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Projections of economic growth and labor quality changes in member countries up to 2030 are new features of the 2018 APO Productivity Databook, with expanded total factor productivity estimates and city productivity coverage, taking the effects of the smart digital revolution into account. Detailed analyses of productivity and economic performance in Asia-Pacific and reference economies enable comparisons at different development stages. These precise productivity measurements are part of APO efforts to improve policymaking, contributing to higher standards of living.

The 2017 APO Productivity Databook builds on the comparative analysis approach covering APO members, reference economies, and economic groupings to give a comprehensive picture of factors affecting productivity gains. New introductions include: total factor productivity estimates for Lao PDR; revisions of economic growth figures from the late 1990s for nonmember Myanmar; and analyses of hourly wage differentials among employees, the self-employed, and contributing family workers, which are especially relevant for mid- to long-term economic research and planning.

The ninth edition of the APO Productivity Databook contains comprehensive cross-country comparisons of economic growth, structural change, and productivity performance in Asian and global reference economies, with recent revisions in the System of National Accounts reflected. Total factor productivity estimates for Nepal and preliminary per-worker labor productivity data for selected Asian cities are new features.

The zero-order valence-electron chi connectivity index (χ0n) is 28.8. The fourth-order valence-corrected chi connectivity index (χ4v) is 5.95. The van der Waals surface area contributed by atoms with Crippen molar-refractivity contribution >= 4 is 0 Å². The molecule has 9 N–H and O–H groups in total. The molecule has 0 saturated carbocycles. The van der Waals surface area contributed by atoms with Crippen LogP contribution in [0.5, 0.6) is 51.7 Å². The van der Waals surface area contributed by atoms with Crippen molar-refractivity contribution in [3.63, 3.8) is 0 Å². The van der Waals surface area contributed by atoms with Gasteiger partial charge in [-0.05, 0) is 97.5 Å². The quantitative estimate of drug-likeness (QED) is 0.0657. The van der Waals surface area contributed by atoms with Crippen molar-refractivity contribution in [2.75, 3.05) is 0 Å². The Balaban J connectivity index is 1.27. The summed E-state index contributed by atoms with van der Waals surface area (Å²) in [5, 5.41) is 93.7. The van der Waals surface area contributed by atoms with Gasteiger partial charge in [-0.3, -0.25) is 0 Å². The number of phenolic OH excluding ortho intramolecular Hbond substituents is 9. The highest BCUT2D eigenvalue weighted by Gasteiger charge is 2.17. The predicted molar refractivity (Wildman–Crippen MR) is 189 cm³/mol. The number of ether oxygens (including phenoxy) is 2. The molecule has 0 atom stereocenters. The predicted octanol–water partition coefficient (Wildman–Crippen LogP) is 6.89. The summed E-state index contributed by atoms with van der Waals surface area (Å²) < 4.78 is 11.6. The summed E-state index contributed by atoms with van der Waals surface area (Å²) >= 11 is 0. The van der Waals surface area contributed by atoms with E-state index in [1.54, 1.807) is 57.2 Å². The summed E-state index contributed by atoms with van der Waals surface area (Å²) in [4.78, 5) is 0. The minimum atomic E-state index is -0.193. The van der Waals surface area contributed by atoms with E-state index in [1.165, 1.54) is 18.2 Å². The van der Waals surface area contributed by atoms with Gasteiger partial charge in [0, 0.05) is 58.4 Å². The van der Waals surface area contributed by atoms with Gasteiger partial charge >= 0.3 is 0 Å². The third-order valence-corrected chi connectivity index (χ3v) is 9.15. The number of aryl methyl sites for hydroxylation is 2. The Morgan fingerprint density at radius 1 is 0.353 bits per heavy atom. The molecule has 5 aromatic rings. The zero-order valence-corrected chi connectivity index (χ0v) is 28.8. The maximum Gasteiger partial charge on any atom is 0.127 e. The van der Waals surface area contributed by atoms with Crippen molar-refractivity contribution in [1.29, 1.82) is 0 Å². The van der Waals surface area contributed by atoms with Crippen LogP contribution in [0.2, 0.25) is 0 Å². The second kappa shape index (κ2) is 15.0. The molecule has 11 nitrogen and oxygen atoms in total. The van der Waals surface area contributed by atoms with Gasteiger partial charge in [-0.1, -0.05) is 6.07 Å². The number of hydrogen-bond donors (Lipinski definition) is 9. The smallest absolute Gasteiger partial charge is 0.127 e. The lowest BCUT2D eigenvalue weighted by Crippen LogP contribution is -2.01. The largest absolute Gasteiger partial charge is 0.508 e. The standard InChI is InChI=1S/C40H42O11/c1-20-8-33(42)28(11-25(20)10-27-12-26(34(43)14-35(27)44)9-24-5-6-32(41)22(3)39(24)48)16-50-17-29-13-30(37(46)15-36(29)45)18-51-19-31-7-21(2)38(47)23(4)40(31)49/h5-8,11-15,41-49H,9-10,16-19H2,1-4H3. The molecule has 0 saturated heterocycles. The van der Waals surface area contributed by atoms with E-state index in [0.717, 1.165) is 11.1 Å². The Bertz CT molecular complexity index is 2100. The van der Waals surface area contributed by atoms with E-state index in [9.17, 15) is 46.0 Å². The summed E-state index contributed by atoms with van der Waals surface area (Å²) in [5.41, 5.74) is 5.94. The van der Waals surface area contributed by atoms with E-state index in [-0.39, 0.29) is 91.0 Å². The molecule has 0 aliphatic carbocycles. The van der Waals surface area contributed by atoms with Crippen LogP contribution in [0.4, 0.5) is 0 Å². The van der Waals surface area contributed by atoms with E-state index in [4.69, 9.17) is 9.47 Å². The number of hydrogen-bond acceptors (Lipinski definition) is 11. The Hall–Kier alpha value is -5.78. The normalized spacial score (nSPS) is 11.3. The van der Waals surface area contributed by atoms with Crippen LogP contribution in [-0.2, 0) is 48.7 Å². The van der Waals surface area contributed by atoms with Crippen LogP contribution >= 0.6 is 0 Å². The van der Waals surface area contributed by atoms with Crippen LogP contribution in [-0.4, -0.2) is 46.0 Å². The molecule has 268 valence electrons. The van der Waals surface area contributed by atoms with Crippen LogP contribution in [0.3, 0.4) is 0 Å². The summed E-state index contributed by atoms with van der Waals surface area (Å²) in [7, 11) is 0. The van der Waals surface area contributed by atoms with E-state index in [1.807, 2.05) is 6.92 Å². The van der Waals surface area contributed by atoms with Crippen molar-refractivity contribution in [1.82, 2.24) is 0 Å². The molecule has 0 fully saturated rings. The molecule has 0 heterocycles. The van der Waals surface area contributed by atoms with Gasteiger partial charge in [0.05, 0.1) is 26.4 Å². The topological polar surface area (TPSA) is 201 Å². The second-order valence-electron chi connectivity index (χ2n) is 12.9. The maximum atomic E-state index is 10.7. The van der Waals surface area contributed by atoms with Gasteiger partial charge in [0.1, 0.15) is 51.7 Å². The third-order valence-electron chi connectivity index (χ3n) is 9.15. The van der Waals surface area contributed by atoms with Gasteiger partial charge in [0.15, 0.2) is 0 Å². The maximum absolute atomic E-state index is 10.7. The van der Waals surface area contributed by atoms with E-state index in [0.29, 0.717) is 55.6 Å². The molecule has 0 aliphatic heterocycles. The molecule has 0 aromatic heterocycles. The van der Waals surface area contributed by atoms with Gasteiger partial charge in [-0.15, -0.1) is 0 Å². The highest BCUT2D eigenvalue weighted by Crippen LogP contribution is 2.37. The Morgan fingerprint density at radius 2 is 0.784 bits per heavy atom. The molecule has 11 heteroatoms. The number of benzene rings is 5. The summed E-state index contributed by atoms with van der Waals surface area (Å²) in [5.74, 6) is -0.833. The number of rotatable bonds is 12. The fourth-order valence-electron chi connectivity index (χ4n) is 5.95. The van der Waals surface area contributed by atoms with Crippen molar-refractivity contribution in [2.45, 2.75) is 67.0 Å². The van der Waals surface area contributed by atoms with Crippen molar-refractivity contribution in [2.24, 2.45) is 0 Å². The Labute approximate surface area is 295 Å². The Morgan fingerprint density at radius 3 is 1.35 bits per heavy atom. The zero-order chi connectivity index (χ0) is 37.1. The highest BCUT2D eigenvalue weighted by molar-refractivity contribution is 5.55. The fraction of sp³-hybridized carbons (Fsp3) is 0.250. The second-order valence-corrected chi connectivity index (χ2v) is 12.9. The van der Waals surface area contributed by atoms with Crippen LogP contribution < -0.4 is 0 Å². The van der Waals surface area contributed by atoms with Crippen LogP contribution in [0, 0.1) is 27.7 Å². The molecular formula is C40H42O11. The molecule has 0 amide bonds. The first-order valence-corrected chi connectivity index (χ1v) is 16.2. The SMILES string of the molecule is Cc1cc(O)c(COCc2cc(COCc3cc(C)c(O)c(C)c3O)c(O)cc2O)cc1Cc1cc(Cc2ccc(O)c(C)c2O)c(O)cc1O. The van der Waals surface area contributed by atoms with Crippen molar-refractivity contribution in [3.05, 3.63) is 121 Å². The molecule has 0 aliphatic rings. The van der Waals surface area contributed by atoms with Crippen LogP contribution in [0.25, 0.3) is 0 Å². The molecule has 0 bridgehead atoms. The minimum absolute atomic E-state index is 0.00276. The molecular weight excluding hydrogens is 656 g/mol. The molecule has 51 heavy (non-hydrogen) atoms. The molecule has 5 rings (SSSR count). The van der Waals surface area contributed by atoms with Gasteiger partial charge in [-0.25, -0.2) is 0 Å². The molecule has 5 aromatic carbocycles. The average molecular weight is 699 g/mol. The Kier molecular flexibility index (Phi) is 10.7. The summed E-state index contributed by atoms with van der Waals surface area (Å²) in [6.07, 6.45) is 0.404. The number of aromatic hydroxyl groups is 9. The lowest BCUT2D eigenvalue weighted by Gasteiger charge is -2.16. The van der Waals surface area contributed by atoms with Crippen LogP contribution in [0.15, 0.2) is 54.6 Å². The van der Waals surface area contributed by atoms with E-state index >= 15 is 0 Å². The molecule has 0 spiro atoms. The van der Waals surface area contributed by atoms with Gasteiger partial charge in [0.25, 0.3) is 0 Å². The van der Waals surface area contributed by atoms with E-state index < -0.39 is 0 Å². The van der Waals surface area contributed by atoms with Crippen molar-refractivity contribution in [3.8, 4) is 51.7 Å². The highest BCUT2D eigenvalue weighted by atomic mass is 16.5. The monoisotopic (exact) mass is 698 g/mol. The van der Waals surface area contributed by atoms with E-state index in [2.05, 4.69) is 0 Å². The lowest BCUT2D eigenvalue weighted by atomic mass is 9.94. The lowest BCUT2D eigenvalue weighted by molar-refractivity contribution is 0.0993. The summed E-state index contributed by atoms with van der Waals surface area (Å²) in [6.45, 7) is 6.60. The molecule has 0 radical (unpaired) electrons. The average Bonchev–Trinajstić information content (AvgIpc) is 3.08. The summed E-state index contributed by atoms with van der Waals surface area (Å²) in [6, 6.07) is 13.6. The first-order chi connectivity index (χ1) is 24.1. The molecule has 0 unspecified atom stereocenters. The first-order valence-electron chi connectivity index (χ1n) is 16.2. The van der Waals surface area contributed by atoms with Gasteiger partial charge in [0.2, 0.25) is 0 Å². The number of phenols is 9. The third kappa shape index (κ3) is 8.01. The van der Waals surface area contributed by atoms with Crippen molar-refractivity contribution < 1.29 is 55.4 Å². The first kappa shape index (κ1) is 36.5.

The 8th edition in the series presents comparative data on productivity and economic growth covering 30 Asian economies and Australia, the EU, Turkey, and the USA as reference economies covering 1970–2013. The productivity measures in the report are based on data and estimates developed for the APO Productivity Database project since 2007.

The 7th edition in the series presents comparative data on productivity and economic growth covering 29 Asian economies and Australia, the EU, Turkey, and the USA as reference economies covering the 1970–2011. A new feature is the inclusion of total factor productivity calculations for Bangladesh for the first time.

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